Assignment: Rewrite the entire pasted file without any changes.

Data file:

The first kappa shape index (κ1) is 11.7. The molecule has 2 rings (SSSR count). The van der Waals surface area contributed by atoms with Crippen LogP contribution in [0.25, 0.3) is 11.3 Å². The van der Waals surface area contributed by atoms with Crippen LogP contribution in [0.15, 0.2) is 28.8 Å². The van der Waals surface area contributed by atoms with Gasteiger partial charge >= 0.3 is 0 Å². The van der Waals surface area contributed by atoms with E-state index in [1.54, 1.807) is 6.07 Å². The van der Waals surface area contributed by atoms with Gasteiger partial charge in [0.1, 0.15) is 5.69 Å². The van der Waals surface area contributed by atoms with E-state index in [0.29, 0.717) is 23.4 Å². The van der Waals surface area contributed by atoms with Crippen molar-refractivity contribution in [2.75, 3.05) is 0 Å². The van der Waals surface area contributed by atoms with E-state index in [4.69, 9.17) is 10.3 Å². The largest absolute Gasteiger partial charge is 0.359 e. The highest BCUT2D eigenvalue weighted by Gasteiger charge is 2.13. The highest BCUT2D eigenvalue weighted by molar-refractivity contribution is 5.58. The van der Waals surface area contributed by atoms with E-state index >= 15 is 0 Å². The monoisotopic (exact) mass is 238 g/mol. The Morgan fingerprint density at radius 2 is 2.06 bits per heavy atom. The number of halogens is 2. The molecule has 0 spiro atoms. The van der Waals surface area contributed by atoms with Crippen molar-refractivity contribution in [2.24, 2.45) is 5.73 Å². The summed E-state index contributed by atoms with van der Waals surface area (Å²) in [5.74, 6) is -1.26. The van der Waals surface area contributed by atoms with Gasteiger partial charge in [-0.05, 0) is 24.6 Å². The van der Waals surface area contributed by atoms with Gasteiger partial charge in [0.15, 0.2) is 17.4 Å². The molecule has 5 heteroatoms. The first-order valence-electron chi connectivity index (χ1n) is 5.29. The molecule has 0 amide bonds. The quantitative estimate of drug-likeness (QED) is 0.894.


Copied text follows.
The first kappa shape index (κ1) is 11.7. The molecule has 2 rings (SSSR count). The van der Waals surface area contributed by atoms with Crippen LogP contribution in [0.25, 0.3) is 11.3 Å². The van der Waals surface area contributed by atoms with Crippen LogP contribution in [0.15, 0.2) is 28.8 Å². The van der Waals surface area contributed by atoms with Gasteiger partial charge >= 0.3 is 0 Å². The van der Waals surface area contributed by atoms with E-state index in [1.54, 1.807) is 6.07 Å². The van der Waals surface area contributed by atoms with Gasteiger partial charge in [0.1, 0.15) is 5.69 Å². The van der Waals surface area contributed by atoms with E-state index in [0.29, 0.717) is 23.4 Å². The van der Waals surface area contributed by atoms with Crippen molar-refractivity contribution in [2.75, 3.05) is 0 Å². The van der Waals surface area contributed by atoms with E-state index in [4.69, 9.17) is 10.3 Å². The largest absolute Gasteiger partial charge is 0.359 e. The highest BCUT2D eigenvalue weighted by Gasteiger charge is 2.13. The highest BCUT2D eigenvalue weighted by molar-refractivity contribution is 5.58. The van der Waals surface area contributed by atoms with E-state index >= 15 is 0 Å². The monoisotopic (exact) mass is 238 g/mol. The Morgan fingerprint density at radius 2 is 2.06 bits per heavy atom. The number of halogens is 2. The molecule has 0 spiro atoms. The van der Waals surface area contributed by atoms with Crippen molar-refractivity contribution in [2.24, 2.45) is 5.73 Å². The summed E-state index contributed by atoms with van der Waals surface area (Å²) in [5.74, 6) is -1.26. The van der Waals surface area contributed by atoms with Gasteiger partial charge in [-0.05, 0) is 24.6 Å². The van der Waals surface area contributed by atoms with Gasteiger partial charge in [0.15, 0.2) is 17.4 Å². The molecule has 5 heteroatoms. The first-order valence-electron chi connectivity index (χ1n) is 5.29. The molecule has 0 amide bonds. The quantitative estimate of drug-likeness (QED) is 0.894.